Decide where you want to go, when you want to go, set up a budget and make your travel dreams come true.

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When the first of her three children neared age 8, and school events and sports increasingly demanded the family’s time, Tracy Krechevsky, 52, a teacher in Wellesley, Massachusetts, decided they needed a plan to make the most of their vacations.

“We knew the opportunity for traveling together was going to become less and less as they got older, so we started to map out where we wanted to go and putting aside money,” said Krechevsky, who in the past 15 years has visited several national parks, a Wyoming dude ranch, the Caribbean and South Africa, among other places.

The Krechevskys’ approach embodies the latest trend promoted by the travel industry: family vacation planning. The idea behind it is to encourage families to take the time and save the money so that they can meet all of their travel goals.

“Families are saying we want to map out the next five years of our vacation,” said Martha King, an independent adviser with Brownell Travel in Chattanooga, Tennessee, adding, “It’s about making sure they see and do these things, and they like to have it to look forward to and to budget for.”

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Future-minded travelers are not just super-organized; they may be onto something: A plan helps them save for the trips so that they don’t forfeit their travel budget to domestic emergencies such as roof repair.

Planning ahead can also help lower costs; last-minute airfares, for example, are almost always the highest possible price. And many places, particularly national parks such as Yellowstone or Yosemite, require planning up to a year in advance for some visits during the high season.

“Preplanning is about getting value and saving money,” said Rainer Jenss, president and founder of the Family Travel Association, a group that advocates family travel as a transformative and educational experience. “You would save money like you would for college. There are families that save for a lifetime to go to Disney.”

It may also be a matter of logistics. Lauren DeChiara, 53, a small-business owner in New York, spent at least two years arranging a family trip to Africa with the travel agency SmartFlyer. This year, her multigenerational group is heading to Italy. “Especially with big family trips, as opposed to me and my husband or me and the kids, we look further out,” she said.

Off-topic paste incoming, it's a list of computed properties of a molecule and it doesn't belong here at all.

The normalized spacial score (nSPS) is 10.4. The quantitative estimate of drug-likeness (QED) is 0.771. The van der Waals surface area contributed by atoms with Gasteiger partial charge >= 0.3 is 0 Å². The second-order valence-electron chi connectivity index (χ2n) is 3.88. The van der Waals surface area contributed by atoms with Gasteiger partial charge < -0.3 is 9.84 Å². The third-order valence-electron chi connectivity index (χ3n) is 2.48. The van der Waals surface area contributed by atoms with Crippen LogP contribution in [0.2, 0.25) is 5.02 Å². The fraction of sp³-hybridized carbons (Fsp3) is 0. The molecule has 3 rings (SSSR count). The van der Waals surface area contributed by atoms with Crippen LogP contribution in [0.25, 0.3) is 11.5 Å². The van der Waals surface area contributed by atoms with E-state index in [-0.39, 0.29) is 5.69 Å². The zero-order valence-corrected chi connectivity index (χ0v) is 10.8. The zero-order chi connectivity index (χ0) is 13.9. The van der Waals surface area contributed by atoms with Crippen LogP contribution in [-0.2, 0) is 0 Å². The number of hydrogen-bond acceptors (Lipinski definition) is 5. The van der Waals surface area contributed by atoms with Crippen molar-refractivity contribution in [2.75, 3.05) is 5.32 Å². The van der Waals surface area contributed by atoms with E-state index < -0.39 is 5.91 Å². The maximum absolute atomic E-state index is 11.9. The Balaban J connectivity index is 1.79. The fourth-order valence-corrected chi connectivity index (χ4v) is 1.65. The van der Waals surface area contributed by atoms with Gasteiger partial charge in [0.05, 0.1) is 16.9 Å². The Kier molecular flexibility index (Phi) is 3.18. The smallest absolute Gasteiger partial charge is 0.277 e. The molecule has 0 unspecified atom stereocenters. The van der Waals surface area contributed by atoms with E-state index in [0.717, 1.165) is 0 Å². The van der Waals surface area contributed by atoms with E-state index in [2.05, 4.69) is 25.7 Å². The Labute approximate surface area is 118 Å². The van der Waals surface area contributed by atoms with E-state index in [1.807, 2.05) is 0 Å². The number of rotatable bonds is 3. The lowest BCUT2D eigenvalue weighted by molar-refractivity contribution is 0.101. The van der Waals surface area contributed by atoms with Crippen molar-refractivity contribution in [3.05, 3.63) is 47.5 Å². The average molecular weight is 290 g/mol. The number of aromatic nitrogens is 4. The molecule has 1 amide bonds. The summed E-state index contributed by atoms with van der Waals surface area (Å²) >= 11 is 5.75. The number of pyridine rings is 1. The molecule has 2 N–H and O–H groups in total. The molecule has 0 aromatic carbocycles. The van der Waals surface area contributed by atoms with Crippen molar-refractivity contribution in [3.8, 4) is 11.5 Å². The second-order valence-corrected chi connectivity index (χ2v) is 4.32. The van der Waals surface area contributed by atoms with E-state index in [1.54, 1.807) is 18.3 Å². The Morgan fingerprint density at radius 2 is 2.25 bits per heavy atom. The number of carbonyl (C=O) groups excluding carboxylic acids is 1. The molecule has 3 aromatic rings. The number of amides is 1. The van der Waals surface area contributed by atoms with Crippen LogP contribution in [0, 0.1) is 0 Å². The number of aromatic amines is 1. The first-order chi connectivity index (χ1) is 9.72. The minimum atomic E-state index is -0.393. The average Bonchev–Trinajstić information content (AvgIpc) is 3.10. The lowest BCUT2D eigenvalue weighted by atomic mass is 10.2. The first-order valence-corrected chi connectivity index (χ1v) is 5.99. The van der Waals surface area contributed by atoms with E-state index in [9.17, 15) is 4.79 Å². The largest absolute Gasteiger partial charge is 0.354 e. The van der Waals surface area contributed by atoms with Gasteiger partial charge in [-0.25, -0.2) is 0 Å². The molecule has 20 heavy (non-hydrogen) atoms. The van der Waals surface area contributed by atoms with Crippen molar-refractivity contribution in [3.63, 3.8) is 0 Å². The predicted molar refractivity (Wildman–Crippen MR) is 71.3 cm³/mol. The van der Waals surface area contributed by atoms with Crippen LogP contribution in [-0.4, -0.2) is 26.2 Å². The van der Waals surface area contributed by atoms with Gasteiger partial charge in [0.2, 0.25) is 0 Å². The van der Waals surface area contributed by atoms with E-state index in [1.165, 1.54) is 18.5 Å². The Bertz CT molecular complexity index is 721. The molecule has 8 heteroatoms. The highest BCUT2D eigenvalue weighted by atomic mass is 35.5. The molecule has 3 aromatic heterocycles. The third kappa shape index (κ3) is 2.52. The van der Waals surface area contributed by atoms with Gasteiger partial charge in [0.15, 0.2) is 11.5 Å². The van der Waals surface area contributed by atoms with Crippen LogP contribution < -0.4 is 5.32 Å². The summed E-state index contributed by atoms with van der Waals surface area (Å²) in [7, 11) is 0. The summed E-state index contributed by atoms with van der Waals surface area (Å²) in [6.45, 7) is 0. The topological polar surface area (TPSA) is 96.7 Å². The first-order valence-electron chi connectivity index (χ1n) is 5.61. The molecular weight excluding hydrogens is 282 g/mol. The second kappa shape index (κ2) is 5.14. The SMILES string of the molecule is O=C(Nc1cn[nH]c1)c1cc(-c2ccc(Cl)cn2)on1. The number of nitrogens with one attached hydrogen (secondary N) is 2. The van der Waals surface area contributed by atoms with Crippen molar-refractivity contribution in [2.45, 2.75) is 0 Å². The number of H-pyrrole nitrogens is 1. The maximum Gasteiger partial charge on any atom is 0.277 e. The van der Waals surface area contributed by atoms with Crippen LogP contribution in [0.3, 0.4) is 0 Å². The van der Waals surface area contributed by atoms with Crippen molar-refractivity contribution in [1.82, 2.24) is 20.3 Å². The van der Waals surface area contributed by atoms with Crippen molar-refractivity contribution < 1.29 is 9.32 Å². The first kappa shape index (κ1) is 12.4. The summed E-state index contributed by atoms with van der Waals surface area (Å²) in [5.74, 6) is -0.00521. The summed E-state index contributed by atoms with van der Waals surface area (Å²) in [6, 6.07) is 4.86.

With families, much depends on the children’s interests and maturity, but experts recommend the following progression of age-appropriate trips to consider over time:

Ages 6 and younger

Junior might not remember the Eiffel Tower or the Hubbard Glacier in Alaska, but at an early age, children can be exposed to the practice and stimulation of travel that may pay off later.

“Once kids are exposed to any kind of travel experience, particularly at a young age, they’ll be a better traveler as time goes on,” said Jenss of the Family Travel Association. “One mistake is to hold off too long, and then they’re teenagers and not interested. Teens are very distracted anyway because of school and social pressure. It’s important to expose them early in life.”

Beach resorts make easy destinations for families with toddlers. Cruise lines increasingly cater to young families; Royal Caribbean even offers nanny care for infants as young as 6 months old.

Ages 7 to 10

School-age children may develop an appetite for history based on their studies, which places like Boston, Philadelphia and Washington bring to life.

For trips that focus on nature and the environment, Will Bolsover, founder and managing director of Natural World Safaris, recommends the Galápagos Islands rather than Africa for a wildlife experience that is easy, up close, engaging and fun. “You’re not putting young kids in front of lions,” he said.

He also points families with children ages 8 to 12 to Costa Rica.

“It’s about zip lines and rafting and burning off some of that energy, but you still have wildlife and educational aspects,” Bolsover said.

Ages 11 to 13

Tween children can do a lot physically that they couldn’t do when they were younger. Growing stamina makes longer hikes and ski runs possible. They’ve also reached a great age to learn a skill, such as surfing or cooking, with their parents. The Professional Association of Diving Instructors offers a certification course for children as young as 10 years old.

Many safari operators will take children as young as 8, though specialists suggest waiting until they’re ready to sit still for long drives that can be very sedentary, often for safety.

Teens and young adults

Although it may be harder to persuade a teenager, especially one committed to a busy school and extracurricular schedule, to travel than it is to figure out where to go, they are ready to handle the complexities of places such as China and India.

For people in their late teens or early 20s, Bolsover of Natural World Safaris suggests more adventurous trips to keep them engaged, such as a self-driving safari in Namibia with overnights at rugged desert camps.

“When they’re 18, 20 or 21, they’ll think that still sounds cool: going on safari with Mom and Dad rather than going to a luxury lodge and living on a schedule,” he said. “It’s young and fun and more of an adventure.”